Ripple moves to dismiss class action complaint, says claims are time-barred

Quick Take

  • Consolidated class action in federal court alleges federal securities law and California state law violations 
  • Defendants now move to dismiss for a variety or reasons, including argument that the claims arise out of a sale that began more than three years ago so is time barred
  • Other arguments presented include lack of contractual relationship between plaintiff and the defendants, based on secondary market purchase

In Re Ripple Labs Inc. Litigation, Case №18-cv-06753-PJH, N.D. Cal, “Motion to Dismiss”, 9/19/2019 [SDP]

Link to Motion

The Ripple class action continues to poodle forward. The most recent development is a Motion to Dismiss filed on September 19 by the Defendants.

The procedural history to this case is already labyrinthine and involves multiple lawsuits combined into one and several trips back and forth between state and federal court, where this case now resides after an attempt to “remand” it was denied earlier this year and a “Consolidated Class Action Complaint” (“Complaint”) was filed on August 5, 2019. The Complaint caught some news attention and some people made A Really Big Deal about it because it cited the SEC’s Digital Asset Framework, though some commentators (waves) didn’t think it mattered all that much.

So, anyhow, lawsuits in federal court are called “Complaints” and after one of these bad boys gets filed a defendant has a couple of options, one of which is to file a Motion to Dismiss, which is exactly what happened here and is not much of a surprise tactically.

The particular type of Motion filed here is a 12(b)(6) motion for “failure to state a claim.” This means, with apologies to my civ pro professor, the allegations in the lawsuit can’t possibly give rise to any legal liability on behalf of the defendants. That’s the gist. So if I sued Nelson because I didn’t like the way I eat herring he would file a 12(b)(6) motion because, well, my lawsuit is total rubbish and doesn’t state a legal claim.

Here, Ripple and its CEO Brad Garlinghouse (“the Defendants”) argue in their motion that the lawsuit doesn’t state a claim for a couple of reasons.

First, the Defendants argue that the federal securities laws claims in the lawsuit are barred by a three year “statute of repose” that applies to claims involving the unregistered sale of securities (which is part of what the lawsuit involves.) Interestingly (ish) Defendants don't actually argue that XRP isn't a security in the argument section of their brief, though they do have a throwaway line in the introduction where they say it's a currency not a security.  If the claim is time barred you don't even have to go to the issue of whether or not the thing is a security.  As a matter of stra-ter-gy, why take on an argument you don't need to address, is probably the thinking.

Under federal law, defendants argue that the statute of repose — which is an outside limit on the time in which a claim can be filed, regardless of the plaintiff’s knowledge of the claim — is three years. Because XRP was first offered to the public in 2013, plaintiffs reason that a claim based on the alleged failure to register XRP as a security is barred:

“[U]nder Plaintiff’s own allegations, Defendants offered XRP to the public throughout 2013 through 2015. Accordingly, the three-year statute of repose expired as of 2016 (three years after the sales cited in the May 2015 settlement) and in no case later than May 2018 (three years after the May 2015 settlement agreement in which “Defendants acknowledged that they had sold XRP to the general public,” Complaint ¶ 25). The Securities Act claims in the Complaint, filed August 5, 2019, are therefore untimely and barred by the statute of repose.”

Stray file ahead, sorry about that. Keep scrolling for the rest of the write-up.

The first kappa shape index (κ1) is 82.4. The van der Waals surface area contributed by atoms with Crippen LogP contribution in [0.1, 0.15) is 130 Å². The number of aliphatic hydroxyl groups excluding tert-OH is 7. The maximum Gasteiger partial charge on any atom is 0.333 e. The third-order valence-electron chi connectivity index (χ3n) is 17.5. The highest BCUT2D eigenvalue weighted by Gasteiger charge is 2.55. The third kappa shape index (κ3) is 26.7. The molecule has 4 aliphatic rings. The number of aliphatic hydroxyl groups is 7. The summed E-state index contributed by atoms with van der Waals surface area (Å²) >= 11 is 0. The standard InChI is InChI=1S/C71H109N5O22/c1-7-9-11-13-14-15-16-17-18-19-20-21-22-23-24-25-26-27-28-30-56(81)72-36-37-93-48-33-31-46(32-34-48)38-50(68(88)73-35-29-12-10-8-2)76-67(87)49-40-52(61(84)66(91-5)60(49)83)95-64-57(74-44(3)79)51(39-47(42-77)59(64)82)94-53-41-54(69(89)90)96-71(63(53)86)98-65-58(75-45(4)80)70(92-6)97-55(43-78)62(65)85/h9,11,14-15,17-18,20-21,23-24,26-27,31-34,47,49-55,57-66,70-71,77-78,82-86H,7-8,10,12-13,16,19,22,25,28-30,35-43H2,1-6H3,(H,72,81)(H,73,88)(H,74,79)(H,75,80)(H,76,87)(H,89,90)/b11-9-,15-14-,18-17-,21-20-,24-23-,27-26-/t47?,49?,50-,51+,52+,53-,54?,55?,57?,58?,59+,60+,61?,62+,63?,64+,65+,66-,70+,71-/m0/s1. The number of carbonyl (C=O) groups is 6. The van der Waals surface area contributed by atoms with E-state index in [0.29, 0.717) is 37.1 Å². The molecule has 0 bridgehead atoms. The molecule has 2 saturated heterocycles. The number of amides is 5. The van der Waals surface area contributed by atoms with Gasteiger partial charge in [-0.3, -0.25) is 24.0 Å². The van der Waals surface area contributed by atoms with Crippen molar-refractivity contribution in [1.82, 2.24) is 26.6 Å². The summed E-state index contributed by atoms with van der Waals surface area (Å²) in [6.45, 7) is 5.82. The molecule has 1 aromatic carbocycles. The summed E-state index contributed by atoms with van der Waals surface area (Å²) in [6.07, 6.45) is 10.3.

Plaintiffs attempt to get around this limitation period in their Complaint by arguing that the XRP was and is a “continuing ICO," so the violation of securities laws is continuing. Defendants argue that this dog doesn’t hunt because under a bunch of cases “slow offerings” — “sales of the same security in one offering over an extended period” are still subject to the rule that the statute begins to run as of the date of the first sale.

Defendants also argue that the securities law claims fail because plaintiff (1) doesn’t allege that he bought his XRP in the initial sale from the defendants but instead (2) may have done so on the secondary market and (3) in any event did not solicit his purchase. For these reasons, they say the securities law claim should be thrown out.

The lawsuit also includes California state law claims. Defendants makes some similar arguments here — they say that there’s no contractual relationship (“privity”) between them and the plaintiff and also that there’s no allegation that the XRP transactions at issue took place in California. Related to these points is an argument that no misstatements were made by the defendants to the plaintiff and that alleged misrepresentations aren’t detailed with the kind of specificity required by law.

It’s hard to know how a court will rule until we see the response to this motion, but so far Ripple has done pretty well — keeping the case in federal court was slick, procedurally. And whether you are or are not an XRP fan, this motion makes a number of credible substantive arguments that will require skill to defeat. An outright loss for the plaintiffs isn’t out of the realm of possibility, particularly on the federal securities claims.

Disclaimer: Crypto Caselaw Minute is provided for educational purposes only by Nelson Rosario (@nelsonmrosario) and Stephen Palley (@stephendpalley). These summaries are not legal advice. They are our opinions only, aren’t authorized by any past, present or future client or employer. Also, we might change our minds. We contain multitudes.  As always, Rosario summaries are “NMR” and Palley summaries are “SDP”.  

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